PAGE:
(The Wall Street Journal- US) The pledges that countries have made to reduce their CO2 emissions “fall short” of what is needed to reach a key target set at the Copenhagen climate summit last year, according to a study by the International Energy Agency.
The so-called Copenhagen Accord hashed out at last December’s United Nations summit said the increase in global temperature “should be below two degrees Celsius,” and many climate scientists say failing to meet that target would have dire consequences for the environment. But the IEA says in the study that the commitments made so far won’t be enough to keep the temperature rise to two degrees.
The news comes amid growing skepticism that the next big U.N.-sponsored climate conference — to be held in the Mexican resort of Cancun at the end of the year — can deliver a legally binding deal on curbing emissions. For now, prospects for a deal in Mexico look bleak, said IEA Chief Economist Fatih Birol. “Unfortunately, the wind is not necessarily blowing in the right direction,” he said.
The IEA, which advises industrialized nations on energy policy, has calculated the action plans that countries have submitted so far won’t stabilize the long-term concentration of greenhouse gases in the atmosphere at 450 parts per million of CO2 equivalenta level that would translate into a two-degree temperature rise, according to the agency.
“The pledges made so far mean 550 parts per million and result in a three-degree increase in temperature,”‘ Mr. Birol said. “That’s much higher than many countries would like to see.”
Some policy makers say a legally binding treaty isn’t necessarily the best way to tackle climate change, and that the world should focus more on measures such as improving energy efficiency and investment in green jobs and renewable energy.
The climate-change world has been roiled by an incident late last year, when more than 1,000 emails taken from the Climatic Research Unit at the University of East Anglia in England were posted on the Internet. Some of the emails suggested attempts to suppress or manipulate data. The center’s director, Prof. Phil Jones, stepped aside pending the outcome of an independent investigation.
Through the university’s press office, Prof. Jones declined to comment. In interviews with Nature magazine and with the BBC published in recent days, Prof. Jones denied cheating on data, unfairly influencing the scientific process, or seeking to censor or suppress papers that didn’t support the theory of man-made warming.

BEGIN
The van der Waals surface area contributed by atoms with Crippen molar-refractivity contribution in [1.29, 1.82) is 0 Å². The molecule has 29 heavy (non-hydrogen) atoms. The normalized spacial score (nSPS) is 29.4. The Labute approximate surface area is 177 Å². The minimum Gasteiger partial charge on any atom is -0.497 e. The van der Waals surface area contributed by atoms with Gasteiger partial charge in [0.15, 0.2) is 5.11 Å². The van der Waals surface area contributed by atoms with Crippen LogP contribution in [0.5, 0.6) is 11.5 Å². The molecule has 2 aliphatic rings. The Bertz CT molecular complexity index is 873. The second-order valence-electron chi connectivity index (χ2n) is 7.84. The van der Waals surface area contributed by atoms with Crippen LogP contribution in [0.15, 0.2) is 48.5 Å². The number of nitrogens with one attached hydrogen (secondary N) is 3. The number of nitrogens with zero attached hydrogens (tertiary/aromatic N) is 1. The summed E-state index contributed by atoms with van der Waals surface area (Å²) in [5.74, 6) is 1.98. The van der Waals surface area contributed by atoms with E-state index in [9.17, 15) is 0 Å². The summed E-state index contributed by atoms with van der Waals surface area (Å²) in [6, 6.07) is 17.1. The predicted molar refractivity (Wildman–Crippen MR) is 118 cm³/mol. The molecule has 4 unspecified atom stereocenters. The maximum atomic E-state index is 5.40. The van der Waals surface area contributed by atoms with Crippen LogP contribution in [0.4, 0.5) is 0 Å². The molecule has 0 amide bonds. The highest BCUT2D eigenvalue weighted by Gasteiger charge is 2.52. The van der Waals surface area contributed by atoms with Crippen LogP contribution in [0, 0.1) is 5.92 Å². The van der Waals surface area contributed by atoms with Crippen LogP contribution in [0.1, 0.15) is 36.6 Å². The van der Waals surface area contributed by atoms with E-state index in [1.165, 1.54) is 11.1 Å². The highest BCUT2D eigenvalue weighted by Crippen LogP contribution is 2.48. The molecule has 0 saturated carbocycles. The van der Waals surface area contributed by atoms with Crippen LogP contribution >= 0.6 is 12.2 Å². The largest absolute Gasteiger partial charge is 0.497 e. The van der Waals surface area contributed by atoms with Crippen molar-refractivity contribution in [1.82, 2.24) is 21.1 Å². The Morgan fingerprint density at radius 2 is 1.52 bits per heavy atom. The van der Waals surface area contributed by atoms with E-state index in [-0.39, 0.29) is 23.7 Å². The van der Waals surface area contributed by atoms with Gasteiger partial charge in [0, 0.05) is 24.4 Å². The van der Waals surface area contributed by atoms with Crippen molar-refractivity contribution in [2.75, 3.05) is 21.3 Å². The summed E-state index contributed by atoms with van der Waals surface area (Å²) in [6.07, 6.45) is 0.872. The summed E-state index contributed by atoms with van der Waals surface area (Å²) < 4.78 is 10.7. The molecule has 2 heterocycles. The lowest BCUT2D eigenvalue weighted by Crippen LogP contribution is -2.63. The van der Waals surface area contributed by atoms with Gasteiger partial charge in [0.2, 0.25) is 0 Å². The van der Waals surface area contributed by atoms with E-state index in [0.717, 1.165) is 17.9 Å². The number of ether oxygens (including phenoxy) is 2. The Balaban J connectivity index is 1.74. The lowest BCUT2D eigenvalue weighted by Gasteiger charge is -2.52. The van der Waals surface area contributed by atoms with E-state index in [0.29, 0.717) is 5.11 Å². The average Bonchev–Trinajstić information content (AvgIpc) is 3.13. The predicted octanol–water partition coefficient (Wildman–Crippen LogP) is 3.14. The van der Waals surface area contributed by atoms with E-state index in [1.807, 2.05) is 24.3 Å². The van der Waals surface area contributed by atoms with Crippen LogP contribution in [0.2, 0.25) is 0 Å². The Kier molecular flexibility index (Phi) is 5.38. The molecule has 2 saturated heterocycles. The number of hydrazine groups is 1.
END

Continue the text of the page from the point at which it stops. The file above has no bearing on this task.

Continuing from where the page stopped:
In the BBC interview, he acknowledged a failure to organize some of his decades-old weather data, and said that had contributed to his refusal to share raw data with critics. Climate scientists, he said, needed to be more transparent with data.
The comments by the IEA’s Mr. Birol parallel efforts by U.S. officials to lower expectations ahead of the conference in Mexico, following the failure at Copenhagen to agree on a full treaty to curb greenhouse-gas emissions blamed for global warming. These downbeat assessments have been fueled by increasing concern at the stance adopted by developing nations, particularly Brazil, South Africa, India and China, which together account for 30% of global emissions of heat-trapping gases.
In recent weeks, ministers in India, who fear curbs on carbon could hold back growth, have stressed the accord is a “catalogue of voluntary commitments,” rather than obligations. The U.S., in contrast, is seeking to build on the Copenhagen deal to draw up a full-scale U.N. treaty.
“They’re sending out signals — yes, the Copenhagen Accord is fine, and in some ways it may be a framework, but it’s by no means a legally binding agreement,” said Louis Bono, a counselor on energy and environment at the U.S. mission to the European Union, speaking at a conference in London. “We are going to have a difficult set of negotiations” in Mexico, he said.
Under the Copenhagen Accord, countries had to send in their plans by Jan. 31 for achieving the goal of a temperature increase of no more than two degrees.